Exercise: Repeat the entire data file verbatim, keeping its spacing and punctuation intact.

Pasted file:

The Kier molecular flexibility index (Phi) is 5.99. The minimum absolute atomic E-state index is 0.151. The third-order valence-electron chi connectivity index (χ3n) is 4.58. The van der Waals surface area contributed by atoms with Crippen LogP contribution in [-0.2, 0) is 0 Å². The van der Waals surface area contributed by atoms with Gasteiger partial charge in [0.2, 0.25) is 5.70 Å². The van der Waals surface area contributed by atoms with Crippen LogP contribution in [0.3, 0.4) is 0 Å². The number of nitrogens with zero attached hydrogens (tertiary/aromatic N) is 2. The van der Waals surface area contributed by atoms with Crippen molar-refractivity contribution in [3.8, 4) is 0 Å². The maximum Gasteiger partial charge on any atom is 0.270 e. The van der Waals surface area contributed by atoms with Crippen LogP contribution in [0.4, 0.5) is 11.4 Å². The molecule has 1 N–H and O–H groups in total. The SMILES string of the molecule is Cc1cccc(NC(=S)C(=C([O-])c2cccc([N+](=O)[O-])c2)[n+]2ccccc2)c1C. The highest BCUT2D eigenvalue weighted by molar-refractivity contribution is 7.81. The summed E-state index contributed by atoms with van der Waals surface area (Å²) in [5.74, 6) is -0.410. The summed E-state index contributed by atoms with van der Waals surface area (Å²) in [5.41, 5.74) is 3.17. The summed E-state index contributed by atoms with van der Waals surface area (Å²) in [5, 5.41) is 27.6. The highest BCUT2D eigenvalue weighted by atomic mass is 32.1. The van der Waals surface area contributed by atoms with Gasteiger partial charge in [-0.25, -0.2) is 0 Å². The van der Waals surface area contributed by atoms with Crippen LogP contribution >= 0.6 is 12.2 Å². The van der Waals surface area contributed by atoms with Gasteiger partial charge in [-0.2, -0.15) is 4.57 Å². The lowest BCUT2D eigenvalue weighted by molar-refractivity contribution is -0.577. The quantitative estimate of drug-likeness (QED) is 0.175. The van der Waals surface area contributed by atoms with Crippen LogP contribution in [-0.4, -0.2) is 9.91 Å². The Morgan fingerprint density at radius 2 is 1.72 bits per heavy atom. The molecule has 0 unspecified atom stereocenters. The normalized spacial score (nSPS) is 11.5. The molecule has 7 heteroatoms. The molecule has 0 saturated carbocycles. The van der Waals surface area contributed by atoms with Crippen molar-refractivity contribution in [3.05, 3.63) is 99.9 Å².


The Kier molecular flexibility index (Phi) is 5.99. The minimum absolute atomic E-state index is 0.151. The third-order valence-electron chi connectivity index (χ3n) is 4.58. The van der Waals surface area contributed by atoms with Crippen LogP contribution in [-0.2, 0) is 0 Å². The van der Waals surface area contributed by atoms with Gasteiger partial charge in [0.2, 0.25) is 5.70 Å². The van der Waals surface area contributed by atoms with Crippen LogP contribution in [0.3, 0.4) is 0 Å². The number of nitrogens with zero attached hydrogens (tertiary/aromatic N) is 2. The van der Waals surface area contributed by atoms with Crippen molar-refractivity contribution in [3.8, 4) is 0 Å². The maximum Gasteiger partial charge on any atom is 0.270 e. The van der Waals surface area contributed by atoms with Crippen LogP contribution in [0.4, 0.5) is 11.4 Å². The molecule has 1 N–H and O–H groups in total. The SMILES string of the molecule is Cc1cccc(NC(=S)C(=C([O-])c2cccc([N+](=O)[O-])c2)[n+]2ccccc2)c1C. The highest BCUT2D eigenvalue weighted by molar-refractivity contribution is 7.81. The summed E-state index contributed by atoms with van der Waals surface area (Å²) in [5.74, 6) is -0.410. The summed E-state index contributed by atoms with van der Waals surface area (Å²) in [5.41, 5.74) is 3.17. The summed E-state index contributed by atoms with van der Waals surface area (Å²) in [5, 5.41) is 27.6. The highest BCUT2D eigenvalue weighted by atomic mass is 32.1. The van der Waals surface area contributed by atoms with Gasteiger partial charge in [-0.25, -0.2) is 0 Å². The van der Waals surface area contributed by atoms with Crippen LogP contribution >= 0.6 is 12.2 Å². The van der Waals surface area contributed by atoms with Gasteiger partial charge in [-0.2, -0.15) is 4.57 Å². The lowest BCUT2D eigenvalue weighted by molar-refractivity contribution is -0.577. The quantitative estimate of drug-likeness (QED) is 0.175. The van der Waals surface area contributed by atoms with Crippen LogP contribution in [-0.4, -0.2) is 9.91 Å². The Morgan fingerprint density at radius 2 is 1.72 bits per heavy atom. The molecule has 0 unspecified atom stereocenters. The normalized spacial score (nSPS) is 11.5. The molecule has 7 heteroatoms. The molecule has 0 saturated carbocycles. The van der Waals surface area contributed by atoms with Crippen molar-refractivity contribution in [3.05, 3.63) is 99.9 Å².